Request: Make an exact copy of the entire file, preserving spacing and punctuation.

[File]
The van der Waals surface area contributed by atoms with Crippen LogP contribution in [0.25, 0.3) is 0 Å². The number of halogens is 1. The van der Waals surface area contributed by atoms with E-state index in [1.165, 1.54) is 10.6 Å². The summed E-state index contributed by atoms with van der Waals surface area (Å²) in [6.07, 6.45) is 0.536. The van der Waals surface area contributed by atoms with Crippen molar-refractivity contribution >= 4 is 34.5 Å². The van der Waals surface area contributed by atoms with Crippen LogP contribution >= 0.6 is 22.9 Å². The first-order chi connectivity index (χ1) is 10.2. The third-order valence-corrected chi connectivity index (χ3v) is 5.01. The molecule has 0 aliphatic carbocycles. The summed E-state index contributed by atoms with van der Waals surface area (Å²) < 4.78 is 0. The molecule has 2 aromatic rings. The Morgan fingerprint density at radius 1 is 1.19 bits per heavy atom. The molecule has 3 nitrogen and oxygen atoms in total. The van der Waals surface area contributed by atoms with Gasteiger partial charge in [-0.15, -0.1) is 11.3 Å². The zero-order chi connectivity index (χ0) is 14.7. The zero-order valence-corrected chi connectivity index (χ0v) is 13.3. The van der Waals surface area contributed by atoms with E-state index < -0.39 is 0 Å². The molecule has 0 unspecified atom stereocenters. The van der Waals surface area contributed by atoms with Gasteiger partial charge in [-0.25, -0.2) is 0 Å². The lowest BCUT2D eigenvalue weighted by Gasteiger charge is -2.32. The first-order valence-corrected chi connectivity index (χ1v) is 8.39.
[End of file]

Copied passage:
The van der Waals surface area contributed by atoms with Crippen LogP contribution in [0.25, 0.3) is 0 Å². The number of halogens is 1. The van der Waals surface area contributed by atoms with E-state index in [1.165, 1.54) is 10.6 Å². The summed E-state index contributed by atoms with van der Waals surface area (Å²) in [6.07, 6.45) is 0.536. The van der Waals surface area contributed by atoms with Crippen molar-refractivity contribution >= 4 is 34.5 Å². The van der Waals surface area contributed by atoms with Crippen LogP contribution >= 0.6 is 22.9 Å². The first-order chi connectivity index (χ1) is 10.2. The third-order valence-corrected chi connectivity index (χ3v) is 5.01. The molecule has 0 aliphatic carbocycles. The summed E-state index contributed by atoms with van der Waals surface area (Å²) < 4.78 is 0. The molecule has 2 aromatic rings. The Morgan fingerprint density at radius 1 is 1.19 bits per heavy atom. The molecule has 3 nitrogen and oxygen atoms in total. The van der Waals surface area contributed by atoms with Gasteiger partial charge in [-0.15, -0.1) is 11.3 Å². The zero-order chi connectivity index (χ0) is 14.7. The zero-order valence-corrected chi connectivity index (χ0v) is 13.3. The van der Waals surface area contributed by atoms with E-state index < -0.39 is 0 Å². The molecule has 0 unspecified atom stereocenters. The van der Waals surface area contributed by atoms with Gasteiger partial charge in [-0.25, -0.2) is 0 Å². The lowest BCUT2D eigenvalue weighted by Gasteiger charge is -2.32. The first-order valence-corrected chi connectivity index (χ1v) is 8.39.